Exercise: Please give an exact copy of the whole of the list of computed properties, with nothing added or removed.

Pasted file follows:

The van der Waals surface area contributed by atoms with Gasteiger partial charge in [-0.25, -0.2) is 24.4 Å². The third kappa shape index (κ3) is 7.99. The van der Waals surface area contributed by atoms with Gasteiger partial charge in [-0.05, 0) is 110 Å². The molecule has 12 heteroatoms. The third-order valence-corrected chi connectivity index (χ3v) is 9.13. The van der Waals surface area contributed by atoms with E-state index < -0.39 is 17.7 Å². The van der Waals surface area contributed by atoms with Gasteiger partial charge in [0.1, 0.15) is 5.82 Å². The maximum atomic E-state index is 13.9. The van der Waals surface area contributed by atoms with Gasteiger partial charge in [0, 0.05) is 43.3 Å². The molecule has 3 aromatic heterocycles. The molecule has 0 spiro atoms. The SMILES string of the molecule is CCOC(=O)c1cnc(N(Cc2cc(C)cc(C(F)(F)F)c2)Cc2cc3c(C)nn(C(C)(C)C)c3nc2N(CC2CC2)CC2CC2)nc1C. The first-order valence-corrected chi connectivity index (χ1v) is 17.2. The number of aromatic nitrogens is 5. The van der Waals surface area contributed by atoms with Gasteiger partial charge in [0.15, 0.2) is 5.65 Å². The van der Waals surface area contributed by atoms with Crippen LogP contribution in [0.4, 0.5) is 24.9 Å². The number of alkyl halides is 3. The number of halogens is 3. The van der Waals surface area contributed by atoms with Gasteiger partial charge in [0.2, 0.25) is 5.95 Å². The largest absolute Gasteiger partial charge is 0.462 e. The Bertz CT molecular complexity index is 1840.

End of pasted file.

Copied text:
The van der Waals surface area contributed by atoms with Gasteiger partial charge in [-0.25, -0.2) is 24.4 Å². The third kappa shape index (κ3) is 7.99. The van der Waals surface area contributed by atoms with Gasteiger partial charge in [-0.05, 0) is 110 Å². The molecule has 12 heteroatoms. The third-order valence-corrected chi connectivity index (χ3v) is 9.13. The van der Waals surface area contributed by atoms with E-state index < -0.39 is 17.7 Å². The van der Waals surface area contributed by atoms with Gasteiger partial charge in [0.1, 0.15) is 5.82 Å². The maximum atomic E-state index is 13.9. The van der Waals surface area contributed by atoms with Gasteiger partial charge in [0, 0.05) is 43.3 Å². The molecule has 3 aromatic heterocycles. The molecule has 0 spiro atoms. The SMILES string of the molecule is CCOC(=O)c1cnc(N(Cc2cc(C)cc(C(F)(F)F)c2)Cc2cc3c(C)nn(C(C)(C)C)c3nc2N(CC2CC2)CC2CC2)nc1C. The first-order valence-corrected chi connectivity index (χ1v) is 17.2. The number of aromatic nitrogens is 5. The van der Waals surface area contributed by atoms with Gasteiger partial charge in [0.15, 0.2) is 5.65 Å². The van der Waals surface area contributed by atoms with Crippen LogP contribution in [0.4, 0.5) is 24.9 Å². The number of alkyl halides is 3. The number of halogens is 3. The van der Waals surface area contributed by atoms with Gasteiger partial charge in [0.2, 0.25) is 5.95 Å². The largest absolute Gasteiger partial charge is 0.462 e. The Bertz CT molecular complexity index is 1840.